6. Customize Your Website’s Appearance
Now comes the fun part of designing your website—the actual customization.
Under the Appearance tab you can find a few pages with settings relating to customizing the appearance of your website.
We’ll outline the basics of how to use this system below, but please keep in mind that your final design is ultimately up to you.
The information presented in this section is simply a starting point for your overall design process.
Appearance -> Menus
The Menus page under the Appearance tab lets you create custom menus to use around your site.
To begin, you should type in a name for your first menu (such as “Header Menu”), review the settings for this menu (such as clicking “Primary Menu” as the display location), and then clicking “Create Menu.”
You’ll then be taken to a page where you can edit your menu as you see fit.
For example, you could add your Home and About pages to your header menu, then add in a custom link with your phone number so people can directly call your business.
Generally, it’s smart to create a header and footer menu at a minimum to fill out your theme.
Appearance -> Customize
When you click the Customize link under the Appearance tab you’ll be taken to your theme’s customization dashboard, which is separate from the WordPress dashboard we’ve been using up to this point.
On the left you’ll see several new tabs which each govern a particular aspect of your website’s overall design.
Appearance -> Customize -> Global
Under the Global tab you’ll find links to customize your website’s typography, colors, container defaults, and button colors.
Appearance -> Customize -> Header
Under the Header tab you’ll find settings relating to your website’s primary header (the bar of information at the top of every page).
Here, you can set various aspects of your site’s identity (such as your logo and favicon), customize what your header bar looks like, customize the styling of your primary menu, and select whether or not you want a transparent header (and what that header should look like).
Appearance -> Customize -> Breadcrumb
Breadcrumbs are a type of secondary navigation that reveal a user’s location within a website.
They are generally only used in larger sites where users often get lost without additional guidance (such as on e-commerce sites).
Smaller sites (such as the one we’ve set up so far) should generally turn breadcrumbs off until they need them.
Appearance -> Customize -> Blog
Under the Blog tab you can find various styling options relating to your posts, such as the default content width, what metadata to include, and other similar settings.
Appearance -> Customize -> Sidebar
Here, you can edit whether or not pages on your website have a sidebar by default, as well as what that sidebar will look like when it displays.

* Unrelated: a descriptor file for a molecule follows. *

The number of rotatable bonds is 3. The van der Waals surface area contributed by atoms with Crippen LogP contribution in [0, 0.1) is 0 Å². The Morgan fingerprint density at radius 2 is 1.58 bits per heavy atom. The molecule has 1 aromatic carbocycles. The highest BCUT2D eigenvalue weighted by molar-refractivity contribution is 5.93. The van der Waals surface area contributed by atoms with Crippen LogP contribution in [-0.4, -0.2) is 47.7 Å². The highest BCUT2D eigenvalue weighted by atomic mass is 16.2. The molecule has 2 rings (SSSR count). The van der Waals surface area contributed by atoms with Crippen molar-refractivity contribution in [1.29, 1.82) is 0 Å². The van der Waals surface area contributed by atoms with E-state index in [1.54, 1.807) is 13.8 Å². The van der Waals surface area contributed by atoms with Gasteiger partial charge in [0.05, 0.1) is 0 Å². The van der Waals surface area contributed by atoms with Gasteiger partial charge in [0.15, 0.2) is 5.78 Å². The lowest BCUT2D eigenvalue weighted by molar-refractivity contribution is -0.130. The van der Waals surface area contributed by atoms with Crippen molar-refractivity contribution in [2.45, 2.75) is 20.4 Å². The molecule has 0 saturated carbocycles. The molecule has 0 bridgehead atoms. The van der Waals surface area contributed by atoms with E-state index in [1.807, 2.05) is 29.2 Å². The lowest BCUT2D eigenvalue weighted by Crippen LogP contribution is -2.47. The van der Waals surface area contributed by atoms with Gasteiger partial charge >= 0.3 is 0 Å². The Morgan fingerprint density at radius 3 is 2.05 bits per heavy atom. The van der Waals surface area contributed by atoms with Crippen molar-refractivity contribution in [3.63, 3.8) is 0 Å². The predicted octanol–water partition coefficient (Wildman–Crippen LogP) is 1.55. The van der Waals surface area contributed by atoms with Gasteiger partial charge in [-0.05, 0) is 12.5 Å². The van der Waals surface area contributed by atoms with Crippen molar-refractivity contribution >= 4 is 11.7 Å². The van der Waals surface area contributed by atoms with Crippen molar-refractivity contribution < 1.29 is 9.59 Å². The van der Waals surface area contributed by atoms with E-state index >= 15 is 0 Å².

Appearance -> Customize -> Footer
Under the Footer tab you can find settings for customizing the bottom bar of your website.
For example, you could add widgets to your footer (which could contain additional navigation options, search bars, etc.) and you can customize the existing footer on your website.
Appearance -> Customize -> Menus
The Menus tab simply contains information similar to what we customized earlier in Appearance -> Menus.
Appearance -> Customize -> Widgets
Under the Widgets tab you can customize the various widgets that appear in your theme’s primary sidebar.
Appearance -> Customize -> Homepage Settings
The Homepage Settings tab simply shows information relating to your homepage that we’ve customized already.
7. Configure Elementor and Explore the Builder
Blue Market websites all use the Elementor page builder to customize the content on individual pages.
The Elementor plugin settings are divided into two separate tabs in the main WordPress dashboard:
- Elementor – This is where most of the base settings are located. You should configure these settings once and then ignore this tab completely.
- Templates – This is where you can save various templates for new pages on your website.
We’ll provide a basic outline to using Elementor below, but please remember that this tool has a sharp learning curve if you’ve never designed a website before, so please tread carefully before you start to edit things on your website (i.e. please watch a guide or two first before you start to edit your template).
Elementor -> Getting Started
To begin, please navigate to the Getting Started page under the Elementor tab.
Here, you will find a quick 3-minute guide to creating your first page in Elementor.
We’ve also linked this video above.
Please watch this video in full for a quick primer for using Elementor to build pages on your site.
A Primer on Elementor Templates
Once you have a basic understanding of how Elementor work (and how to import templates onto your website), navigate to the Templates tab and click “Add New” at the top of the page.
Select “Page” and give your new page template a name.
You’ll then be redirected to a blank page with the Elementor builder active on the left side of your screen.
Since we’re editing a template and not a real page, feel free to play around as much as you want with the various building and editing tools available in Elementor.
This template is not visible on your website, so anything you do here is contained within the Elementor builder.